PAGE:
I was especially tough on Mass Effect. In one essay I scolded the game for its awkwardness as interactive cinema. In another, I took issue with an infomercial produced to publicize the game. In a third piece, I wrote disparagingly about Mass Effect's unfortunate visit to the 'uncanny valley.' To be fair, I did praise the game for its depictions of race, but my overall response was mostly negative. Looking back, I realize that I never bothered to write about the game. Instead, I zeroed in on its stylistic elements and promotional campaign. Why did I do that?

The Darkness received even worse treatment from me. I completely ignored it. Didn't even bother to rent it. Playing the game now for the first time, it's clear to me that nearly all my preconceptions about The Darkness were wrong. It's difficult to reconstruct the circumstances, but I'm fairly sure I looked at the game, read a review or two, thought "just another shooter," and moved onto the next shiny box. The Darkness isn't just another shooter at all. Why did it take me two years to figure that out?

I haven't completed either game (near the end of The Darkness, but a long ways off with Mass Effect), so I'm not prepared to write about them yet. But in the meantime, I'm curious to know if anyone else has shared my experience. Have you revisited a game and discovered that you somehow failed to properly appreciate it the first time?

If so, can you account for why? Are we drawn into a blog/website/forum hive mind that prevents us from seeing clearly and deeply for ourselves? Or do we sometimes behave as contrarians looking for an angle ("Everybody thinks Mass Effect is great. Let me tell you why it isn't."). Maybe we don't stop and smell the roses often enough. In the perpetual onslaught of game releases, do we narrow our focus to bullet-point features ("Mass Effect is like an interactive movie!") rather than the whole experience offered by a game?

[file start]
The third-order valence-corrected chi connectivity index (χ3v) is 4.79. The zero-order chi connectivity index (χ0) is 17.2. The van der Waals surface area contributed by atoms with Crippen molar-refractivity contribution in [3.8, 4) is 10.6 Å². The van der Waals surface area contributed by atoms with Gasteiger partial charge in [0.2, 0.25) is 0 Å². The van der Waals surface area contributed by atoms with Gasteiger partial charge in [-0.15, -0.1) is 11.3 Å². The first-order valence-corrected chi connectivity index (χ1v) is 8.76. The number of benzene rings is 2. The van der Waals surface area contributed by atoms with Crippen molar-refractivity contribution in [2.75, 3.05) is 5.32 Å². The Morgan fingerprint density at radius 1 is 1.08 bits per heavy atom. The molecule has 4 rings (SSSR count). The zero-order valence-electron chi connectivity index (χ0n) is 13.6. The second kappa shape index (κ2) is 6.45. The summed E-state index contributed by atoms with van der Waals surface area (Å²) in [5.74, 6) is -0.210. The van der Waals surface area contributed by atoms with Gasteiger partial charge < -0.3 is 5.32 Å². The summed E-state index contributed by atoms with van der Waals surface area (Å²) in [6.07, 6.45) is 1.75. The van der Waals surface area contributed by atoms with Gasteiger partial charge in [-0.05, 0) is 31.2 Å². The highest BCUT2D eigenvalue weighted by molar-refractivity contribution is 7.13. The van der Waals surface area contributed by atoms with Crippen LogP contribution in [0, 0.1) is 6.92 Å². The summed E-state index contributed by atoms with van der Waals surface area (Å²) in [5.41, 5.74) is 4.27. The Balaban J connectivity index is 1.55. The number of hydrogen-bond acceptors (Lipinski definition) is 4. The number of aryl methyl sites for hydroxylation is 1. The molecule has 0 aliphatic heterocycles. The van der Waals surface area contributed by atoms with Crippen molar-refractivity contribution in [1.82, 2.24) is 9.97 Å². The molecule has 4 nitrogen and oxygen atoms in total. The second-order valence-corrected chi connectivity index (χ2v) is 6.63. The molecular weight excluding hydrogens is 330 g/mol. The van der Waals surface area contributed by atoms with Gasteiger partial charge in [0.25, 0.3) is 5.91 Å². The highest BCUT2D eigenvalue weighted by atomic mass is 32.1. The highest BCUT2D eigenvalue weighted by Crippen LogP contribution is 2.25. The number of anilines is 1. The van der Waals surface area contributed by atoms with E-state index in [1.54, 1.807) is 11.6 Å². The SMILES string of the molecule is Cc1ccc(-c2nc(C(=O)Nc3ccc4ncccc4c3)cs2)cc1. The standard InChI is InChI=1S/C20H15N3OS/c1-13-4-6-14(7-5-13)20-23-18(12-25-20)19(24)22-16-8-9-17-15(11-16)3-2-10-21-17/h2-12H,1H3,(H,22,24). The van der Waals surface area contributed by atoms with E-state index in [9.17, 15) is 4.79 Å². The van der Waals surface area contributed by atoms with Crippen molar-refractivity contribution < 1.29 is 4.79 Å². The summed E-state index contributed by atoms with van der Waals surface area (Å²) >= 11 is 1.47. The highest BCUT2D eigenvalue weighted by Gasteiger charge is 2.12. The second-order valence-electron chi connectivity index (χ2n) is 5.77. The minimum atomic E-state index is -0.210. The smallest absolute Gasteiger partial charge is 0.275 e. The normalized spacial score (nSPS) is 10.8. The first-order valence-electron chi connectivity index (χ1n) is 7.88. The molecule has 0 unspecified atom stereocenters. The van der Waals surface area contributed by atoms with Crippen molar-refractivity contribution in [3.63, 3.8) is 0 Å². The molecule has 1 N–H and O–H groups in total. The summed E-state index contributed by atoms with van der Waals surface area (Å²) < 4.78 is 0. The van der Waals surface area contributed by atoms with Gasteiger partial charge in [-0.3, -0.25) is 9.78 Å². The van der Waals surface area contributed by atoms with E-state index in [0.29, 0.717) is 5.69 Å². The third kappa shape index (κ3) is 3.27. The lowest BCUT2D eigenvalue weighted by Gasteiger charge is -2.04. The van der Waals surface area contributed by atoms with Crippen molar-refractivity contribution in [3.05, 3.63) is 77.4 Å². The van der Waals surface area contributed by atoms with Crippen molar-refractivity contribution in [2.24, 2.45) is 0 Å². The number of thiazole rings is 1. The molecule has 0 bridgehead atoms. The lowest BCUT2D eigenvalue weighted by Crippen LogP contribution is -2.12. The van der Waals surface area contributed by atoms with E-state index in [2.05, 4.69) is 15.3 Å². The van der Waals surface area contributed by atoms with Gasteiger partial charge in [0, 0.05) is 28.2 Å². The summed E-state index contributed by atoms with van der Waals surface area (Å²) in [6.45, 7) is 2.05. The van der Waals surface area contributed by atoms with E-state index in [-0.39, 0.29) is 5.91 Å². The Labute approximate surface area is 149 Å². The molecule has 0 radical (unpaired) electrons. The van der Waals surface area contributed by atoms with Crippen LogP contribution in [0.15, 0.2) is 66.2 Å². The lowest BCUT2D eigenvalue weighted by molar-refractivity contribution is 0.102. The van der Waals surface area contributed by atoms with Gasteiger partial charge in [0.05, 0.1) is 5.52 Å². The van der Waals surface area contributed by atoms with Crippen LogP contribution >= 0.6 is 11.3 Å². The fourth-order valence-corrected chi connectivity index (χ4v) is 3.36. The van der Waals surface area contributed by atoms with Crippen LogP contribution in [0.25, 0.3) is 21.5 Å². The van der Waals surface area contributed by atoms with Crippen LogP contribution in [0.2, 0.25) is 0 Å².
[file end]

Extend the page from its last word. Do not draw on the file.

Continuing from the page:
I'd love to hear your thoughts. Maybe you'll help me figure out where I went wrong.

Safari with me


I've played lots of games lately: InFamous, Prototype, Zeno Clash, Blueberry Garden, Tiger Woods 10 (play the Wii version, folks), Punch-Out!, Plants vs Zombies, Space Invaders Extreme, Zen Pinball. Summer game drought? I don't think so.

I've greatly enjoyed some of these games, but none has captured my imagination like Afrika, a safari simulator developed by Rhino Studios in collaboration with National Geographic. First announced at Sony's E3 press event in 2006, the game was released last year in Japan, China, and Korea, but never appeared in North America or anywhere else. Eager to get my hands on it, I recently imported the Korean version (renamed Hakuna Matata) which contains an English language option, and I've been playing it nearly every day since.

In Afrika, you take photographs of animals and other wildlife. That's it. That's the whole game. I'm calling it a game. You may decide to call it something else.

Afrika does offer a familiar gameplay formula: you're a photojournalist, and you receive assignments via email. Successfully completing assignments opens up new areas to explore and unlocks new equipment, such as camera lenses and camping gear. But this framework adds little more than structure to the experience. The real heart of the game is simply being there, in the Serengeti, with your camera.